Are you feeling the strain of seeing your kids struggle with being cooped up together? Whilst it may have seemed exciting to be home, for the kids at least, we are definitely at the point where patience levels are low, and we could all do with some inspiration to keep us going.
Here are a few ideas to implement with siblings, to encourage play, patience, and family time.
Stop, collaborate, and listen
If your children are close in age, and prone to being competitive, try to veer towards games that utilize collaboration.
Need some examples?
Have each child make a list of 8-10 items that their sibling must try and find. For example, this could be “something red, something soft, something yummy” etc. Siblings can team up, to work on bonding, or they can work independently but the goal shouldn’t be about beating the other.
Memory Tray Game.
Spread a variety of objects (they could be toys or random household objects) on a tray. Have everyone stare at it for 1 minute, then remove the tray from view and the kids can work together to try and remember as many objects as possible.
Get everyone to work as a team in trying to keep a balloon up in the air either using their hands or perhaps spoons, rulers or even paper plates.
Build a fort.
A great way of keeping the children playing in their own room – all this really requires is blankets, pillows, and a chair or two.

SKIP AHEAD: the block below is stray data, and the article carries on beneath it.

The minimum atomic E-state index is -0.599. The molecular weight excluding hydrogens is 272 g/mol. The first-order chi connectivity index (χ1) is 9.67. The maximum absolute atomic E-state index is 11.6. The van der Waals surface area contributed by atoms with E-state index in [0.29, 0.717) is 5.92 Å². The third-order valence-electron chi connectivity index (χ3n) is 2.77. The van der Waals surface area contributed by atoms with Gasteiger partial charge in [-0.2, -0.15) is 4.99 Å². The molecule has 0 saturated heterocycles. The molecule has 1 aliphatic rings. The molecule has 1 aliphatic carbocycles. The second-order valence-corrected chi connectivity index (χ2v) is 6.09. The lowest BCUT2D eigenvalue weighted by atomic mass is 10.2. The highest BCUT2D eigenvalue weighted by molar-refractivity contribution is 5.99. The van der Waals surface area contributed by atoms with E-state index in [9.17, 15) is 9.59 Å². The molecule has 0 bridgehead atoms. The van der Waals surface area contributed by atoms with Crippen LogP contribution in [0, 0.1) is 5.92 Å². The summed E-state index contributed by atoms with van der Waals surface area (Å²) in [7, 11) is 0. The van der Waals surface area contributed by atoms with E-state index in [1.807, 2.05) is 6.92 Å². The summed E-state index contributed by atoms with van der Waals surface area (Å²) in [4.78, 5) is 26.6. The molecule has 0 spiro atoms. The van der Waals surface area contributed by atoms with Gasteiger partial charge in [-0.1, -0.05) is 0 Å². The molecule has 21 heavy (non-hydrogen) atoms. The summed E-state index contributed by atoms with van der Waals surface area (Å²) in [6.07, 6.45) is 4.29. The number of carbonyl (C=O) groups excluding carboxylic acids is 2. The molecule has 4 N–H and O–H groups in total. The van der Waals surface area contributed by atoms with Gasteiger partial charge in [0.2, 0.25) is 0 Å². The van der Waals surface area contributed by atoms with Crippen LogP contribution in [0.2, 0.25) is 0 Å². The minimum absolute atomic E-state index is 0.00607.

Encourage games and activities that induce laughter
It is hard to nit-pick at your brother and sister if you are busy laughing with them.
Need an example?
Have your kids stand side-by-side and put a balloon between their hips. They must then walk across the room, or garden, without dropping the balloon and without using their hands. Should they drop the balloon then they must start the game again.
Share the responsibilities
Set up activities in which the older sibling can help his or her younger siblings or, design games that give the younger sibling a sense of control.
It can be difficult to encourage an older sibling to spend quality time with a new-born or a much younger sibling, but giving them responsibility for a game (whether it’s hide and seek, building blocks or puzzles) can help foster a deeper connection.
Help your children develop shared passions and interests
If you stumble upon a shared interest between two or more of your kids, maximize the potential!
If two of your girls love to dance, check out YouTube for some free dance lessons. If it is football that your kids love, set up a make-shift goal in the garden – or in the lounge, if you’re brave. If it is music, ask them to put together a group dance to a favorite song which they can perform for the family.
Shared interests build a deeper connection.
In all that you do, aim for flexibility – children are responsive to gentle guidelines rather than strict regulations.